A. mellifera scutellata was introduced to Brazil in 1956 and from there it and its hybrids with European honey bees have spread to much of South America, to Central America and to the southern parts of North America.

Distribution Table

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The distribution in this summary table is based on all the information available. When several references are cited, they may give conflicting information on the status. Further details may be available for individual references in the Distribution Table Details section which can be selected by going to Generate Report.

CountryDistributionLast ReportedOriginFirst ReportedInvasiveReferencesNotes

AFRICA

BotswanaPresentNativeMcNally & Schneider, 1996
EthiopiaPresentNativeAmssalu et al., 2004West, south & southwest humid midlands
KenyaPresentNativeMuli et al., 2005; Oden, 2001Taita Taveta District
MozambiquePresentAlcobia, 1991
NamibiaPresentRadloff et al., 1996
South AfricaPresentNativeBeekman et al., 2002; Radloff & Hepburn, 1999
TanzaniaPresentNativePiereira & Chaud-Netto, 2005
UgandaPresentNativeRadloff & Hepburn, 2001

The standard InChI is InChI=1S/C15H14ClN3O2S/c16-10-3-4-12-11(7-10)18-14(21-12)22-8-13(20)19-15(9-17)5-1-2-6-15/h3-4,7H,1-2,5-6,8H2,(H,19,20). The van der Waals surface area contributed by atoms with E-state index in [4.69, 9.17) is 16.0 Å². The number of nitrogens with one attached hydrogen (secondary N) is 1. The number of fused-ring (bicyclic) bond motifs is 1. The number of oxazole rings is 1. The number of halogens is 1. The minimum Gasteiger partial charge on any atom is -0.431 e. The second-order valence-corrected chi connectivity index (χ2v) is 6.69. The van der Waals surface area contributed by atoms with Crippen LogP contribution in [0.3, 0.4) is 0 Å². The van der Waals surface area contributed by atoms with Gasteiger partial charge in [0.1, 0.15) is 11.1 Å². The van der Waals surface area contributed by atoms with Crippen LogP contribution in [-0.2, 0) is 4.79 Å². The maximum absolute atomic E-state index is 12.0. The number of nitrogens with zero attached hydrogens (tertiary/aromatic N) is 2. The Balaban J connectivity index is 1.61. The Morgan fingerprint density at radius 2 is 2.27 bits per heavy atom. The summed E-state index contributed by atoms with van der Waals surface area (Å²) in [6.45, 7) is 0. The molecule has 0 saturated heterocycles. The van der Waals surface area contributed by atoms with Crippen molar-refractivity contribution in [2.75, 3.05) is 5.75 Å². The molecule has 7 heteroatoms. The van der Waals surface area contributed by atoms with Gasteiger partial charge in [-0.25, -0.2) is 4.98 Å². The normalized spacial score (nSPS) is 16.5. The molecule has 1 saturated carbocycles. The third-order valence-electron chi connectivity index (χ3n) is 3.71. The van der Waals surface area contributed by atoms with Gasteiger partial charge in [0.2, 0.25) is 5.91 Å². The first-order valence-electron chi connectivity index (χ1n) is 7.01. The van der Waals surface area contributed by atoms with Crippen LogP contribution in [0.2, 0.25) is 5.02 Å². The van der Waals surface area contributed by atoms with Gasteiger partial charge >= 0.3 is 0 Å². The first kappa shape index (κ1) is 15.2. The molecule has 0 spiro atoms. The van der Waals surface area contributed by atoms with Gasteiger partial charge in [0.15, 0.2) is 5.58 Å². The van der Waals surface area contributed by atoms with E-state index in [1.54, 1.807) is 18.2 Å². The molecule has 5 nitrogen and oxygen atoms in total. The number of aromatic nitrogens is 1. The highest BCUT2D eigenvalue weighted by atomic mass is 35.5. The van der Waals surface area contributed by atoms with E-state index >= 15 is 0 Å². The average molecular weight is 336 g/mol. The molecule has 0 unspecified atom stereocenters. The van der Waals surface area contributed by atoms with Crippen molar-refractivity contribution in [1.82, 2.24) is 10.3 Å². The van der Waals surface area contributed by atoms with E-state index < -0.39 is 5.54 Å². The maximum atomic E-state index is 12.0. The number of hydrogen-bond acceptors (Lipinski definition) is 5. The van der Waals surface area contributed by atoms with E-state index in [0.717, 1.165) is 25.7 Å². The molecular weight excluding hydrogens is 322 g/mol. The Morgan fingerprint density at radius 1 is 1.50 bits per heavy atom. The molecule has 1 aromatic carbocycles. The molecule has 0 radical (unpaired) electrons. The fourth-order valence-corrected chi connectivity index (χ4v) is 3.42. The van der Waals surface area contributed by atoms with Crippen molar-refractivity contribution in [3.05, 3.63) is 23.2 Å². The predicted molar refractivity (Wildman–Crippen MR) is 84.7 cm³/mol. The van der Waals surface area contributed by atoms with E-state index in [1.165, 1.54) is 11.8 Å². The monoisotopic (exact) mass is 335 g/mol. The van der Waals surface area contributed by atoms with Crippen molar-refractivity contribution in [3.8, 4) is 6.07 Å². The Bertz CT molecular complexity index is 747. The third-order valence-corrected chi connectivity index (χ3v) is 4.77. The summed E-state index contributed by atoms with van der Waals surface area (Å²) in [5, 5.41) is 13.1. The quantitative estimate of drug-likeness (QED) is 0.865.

ZimbabwePresentNativeFries et al., 2003

NORTH AMERICA

MexicoPresentIntroduced1986InvasiveCairns et al., 2005Yucatan (Quintana Roo)
USA
-ArizonaPresentIntroducedSchneider et al., 2004; Piereira & Chaud-Netto, 2005
-ArkansasLocalisedIntroducedInvasiveUSDA, 2011
-CaliforniaPresentIntroduced1994Sanford, 1994; Kim & Oguro, 1999; Piereira & Chaud-Netto, 2005
-FloridaPresentIntroducedInvasiveUSDA, 2011
-LouisianaLocalisedIntroducedInvasiveUSDA, 2011
-NevadaPresentIntroduced1998Hicks, 1999; Piereira & Chaud-Netto, 2005Clark County. Swarms in Las Vegas in July 1998.
-New MexicoPresentIntroducedPiereira & Chaud-Netto, 2005
-OklahomaPresentIntroducedInvasiveUSDA, 2011
-TexasPresentIntroducedInvasiveHunter et al., 1993; Kim & Oguro, 1999; Coulson et al., 2005; USDA, 2011
-UtahLocalisedIntroducedInvasiveUSDA, 2011

CENTRAL AMERICA AND CARIBBEAN

Costa RicaPresentIntroduced1983Tarpy undated
El SalvadorPresentIntroduced1985Tarpy undated
PanamaPresentIntroduced1982InvasiveRoubik et al., 2003forests
Puerto RicoPresentIntroduced1994InvasiveCox, 1994; Kairo et al., 2003
Trinidad and TobagoPresentIntroduced1979Tarpy undated; Schotman, 1989Not Tobago

SOUTH AMERICA

ArgentinaPresentIntroduced1969Tarpy undated; Diniz et al., 2003; Piereira & Chaud-Netto, 2005
BoliviaPresentIntroduced1967Tarpy undated
Brazil
-AmazonasPresentIntroducedDick, 2001
-ParanaPresentIntroducedAkatsu & Pegoraro, 2001Mandirituba
-Rio Grande do SulPresentIntroducedOutlaw et al., 2000temperate
-Sao PauloPresentIntroduced1956InvasiveGonçalves, 2004; Sanchez & Malerbo-Souza, 2004; Piereira & Chaud-Netto, 2005Ribeirao Preto; Near Rio Claro
ColombiaPresentIntroduced1979Tarpy undated
EcuadorPresentIntroduced1981Tarpy undated